Centre for Kent History and Heritage

Sandwich and the Arrival of the Strangers – exploring processes in history


Sandwich and the Arrival of the Strangers – exploring processes in history

Last night (Tuesday 21 November) we were treated to a fascinating case study by Professor Alan Stewart concerning how the Strangers came to Sandwich in Elizabeth I’s reign. Consequently, this will be the main topic, albeit I want to flag up the Medieval Canterbury Weekend 2024 because tickets will be on sale from next month (December) and the Kent History Postgraduates have their regular catch-up meeting today.

The Black Prince (Dean & Chapter, Canterbury)

Starting with the History Weekend, which will take place between Friday 26th and Sunday 28th April, I’m very excited to be welcoming back to Canterbury several of our great speakers, including Professor Mark Bailey who will take another aspect of life in post-Black Death England, Dr Janina Ramirez who considers the much greater place of women in history than is normally claimed and Dr David Rundle who will explore England’s contribution to the Italian Renaissance. We are also delighted to be bringing in new speakers to the Weekend, including Dr Anthony Gross who will examine how politics influenced the production of painted enamels from Limoges, the long-lived centre of this great craftsmanship, Dr Alexandra Lee who will offer insights into the ways people in medieval Italy sought to ward off the plague and Alfred Hawkins who will guide us through the Tower of London’s history as a royal palace.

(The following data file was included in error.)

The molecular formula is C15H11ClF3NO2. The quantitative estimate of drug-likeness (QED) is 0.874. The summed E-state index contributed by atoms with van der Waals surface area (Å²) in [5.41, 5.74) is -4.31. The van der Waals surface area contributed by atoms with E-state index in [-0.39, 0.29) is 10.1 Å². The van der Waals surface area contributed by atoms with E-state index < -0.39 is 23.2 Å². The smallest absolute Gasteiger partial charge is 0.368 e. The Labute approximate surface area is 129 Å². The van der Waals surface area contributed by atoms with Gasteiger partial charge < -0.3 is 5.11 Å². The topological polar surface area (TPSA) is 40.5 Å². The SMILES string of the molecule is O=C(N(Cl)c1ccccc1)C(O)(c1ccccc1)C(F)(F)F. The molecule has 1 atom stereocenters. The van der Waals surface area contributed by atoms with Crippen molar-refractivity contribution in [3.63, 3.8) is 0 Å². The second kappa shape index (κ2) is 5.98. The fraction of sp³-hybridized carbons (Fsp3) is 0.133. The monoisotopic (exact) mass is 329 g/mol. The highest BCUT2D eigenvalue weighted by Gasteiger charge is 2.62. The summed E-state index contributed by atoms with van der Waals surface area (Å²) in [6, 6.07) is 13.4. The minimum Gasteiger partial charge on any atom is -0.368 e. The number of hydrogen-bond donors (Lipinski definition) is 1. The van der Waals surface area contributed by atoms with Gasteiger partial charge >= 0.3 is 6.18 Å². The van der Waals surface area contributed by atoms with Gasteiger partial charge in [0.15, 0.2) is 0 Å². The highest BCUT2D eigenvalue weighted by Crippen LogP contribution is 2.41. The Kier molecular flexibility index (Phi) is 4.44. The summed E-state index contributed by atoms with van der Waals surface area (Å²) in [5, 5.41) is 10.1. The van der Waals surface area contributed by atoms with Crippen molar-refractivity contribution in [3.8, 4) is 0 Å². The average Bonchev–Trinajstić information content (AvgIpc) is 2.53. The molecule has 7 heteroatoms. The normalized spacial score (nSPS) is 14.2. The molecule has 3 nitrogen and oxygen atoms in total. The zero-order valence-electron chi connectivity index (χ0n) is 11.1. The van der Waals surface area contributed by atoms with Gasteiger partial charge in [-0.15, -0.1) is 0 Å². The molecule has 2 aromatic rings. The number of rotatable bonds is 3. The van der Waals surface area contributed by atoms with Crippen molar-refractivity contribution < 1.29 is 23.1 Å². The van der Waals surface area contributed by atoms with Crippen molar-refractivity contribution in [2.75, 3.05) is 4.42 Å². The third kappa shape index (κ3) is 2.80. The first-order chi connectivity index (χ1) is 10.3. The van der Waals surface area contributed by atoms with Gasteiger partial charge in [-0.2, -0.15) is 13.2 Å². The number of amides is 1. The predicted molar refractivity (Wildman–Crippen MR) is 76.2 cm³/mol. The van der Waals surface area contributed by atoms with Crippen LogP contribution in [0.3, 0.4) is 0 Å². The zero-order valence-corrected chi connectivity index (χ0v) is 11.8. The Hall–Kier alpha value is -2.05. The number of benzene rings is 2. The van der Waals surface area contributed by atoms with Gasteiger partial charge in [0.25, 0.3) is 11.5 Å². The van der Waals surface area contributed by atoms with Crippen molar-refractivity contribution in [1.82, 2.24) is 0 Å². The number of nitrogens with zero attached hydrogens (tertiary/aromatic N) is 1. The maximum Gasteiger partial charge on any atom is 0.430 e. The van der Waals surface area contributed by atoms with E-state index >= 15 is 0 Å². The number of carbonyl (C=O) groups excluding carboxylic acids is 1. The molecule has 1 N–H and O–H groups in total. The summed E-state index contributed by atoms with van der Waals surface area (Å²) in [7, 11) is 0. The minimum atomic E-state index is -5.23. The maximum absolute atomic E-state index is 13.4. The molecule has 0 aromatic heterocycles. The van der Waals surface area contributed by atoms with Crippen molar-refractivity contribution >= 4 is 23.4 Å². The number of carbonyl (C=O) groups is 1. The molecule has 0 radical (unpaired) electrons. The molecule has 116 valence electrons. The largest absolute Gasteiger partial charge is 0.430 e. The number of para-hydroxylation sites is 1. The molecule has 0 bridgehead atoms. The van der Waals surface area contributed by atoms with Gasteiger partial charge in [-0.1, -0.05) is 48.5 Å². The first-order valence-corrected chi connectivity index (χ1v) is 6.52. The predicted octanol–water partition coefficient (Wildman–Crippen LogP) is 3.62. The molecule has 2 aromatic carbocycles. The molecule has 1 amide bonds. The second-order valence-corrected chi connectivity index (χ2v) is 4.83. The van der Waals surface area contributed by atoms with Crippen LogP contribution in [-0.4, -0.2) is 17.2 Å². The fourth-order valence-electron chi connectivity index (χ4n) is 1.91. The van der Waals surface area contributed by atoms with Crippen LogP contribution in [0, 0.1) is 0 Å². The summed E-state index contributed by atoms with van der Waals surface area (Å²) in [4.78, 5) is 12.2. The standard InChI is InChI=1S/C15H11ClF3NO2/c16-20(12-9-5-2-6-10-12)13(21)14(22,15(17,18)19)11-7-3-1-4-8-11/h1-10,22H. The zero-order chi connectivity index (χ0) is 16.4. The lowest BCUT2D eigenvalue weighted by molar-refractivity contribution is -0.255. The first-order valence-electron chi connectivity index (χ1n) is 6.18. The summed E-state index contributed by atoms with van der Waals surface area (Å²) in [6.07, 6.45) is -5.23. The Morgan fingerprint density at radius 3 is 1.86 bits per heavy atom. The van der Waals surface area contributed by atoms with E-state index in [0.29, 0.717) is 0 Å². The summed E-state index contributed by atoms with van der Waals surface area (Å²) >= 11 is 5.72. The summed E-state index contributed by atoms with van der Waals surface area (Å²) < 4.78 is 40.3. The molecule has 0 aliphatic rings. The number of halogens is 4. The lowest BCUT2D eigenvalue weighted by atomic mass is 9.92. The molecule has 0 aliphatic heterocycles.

As in previous year, the Medieval Canterbury Weekend will provide the popular guided tours, offering the chance to visit places not normally open to the public, fantastic medieval buildings and a bespoke exhibition of some of the treasures from the archives at Canterbury Cathedral. As those who have met Professor Paul Bennett will know, his knowledge about Canterbury’s history is vast, and for the History Weekend he will demonstrate how to read the development of a medieval church, in this case St Mildred’s, from its beginnings in the early 11th century to the building of the At Wood chantry 500 years later.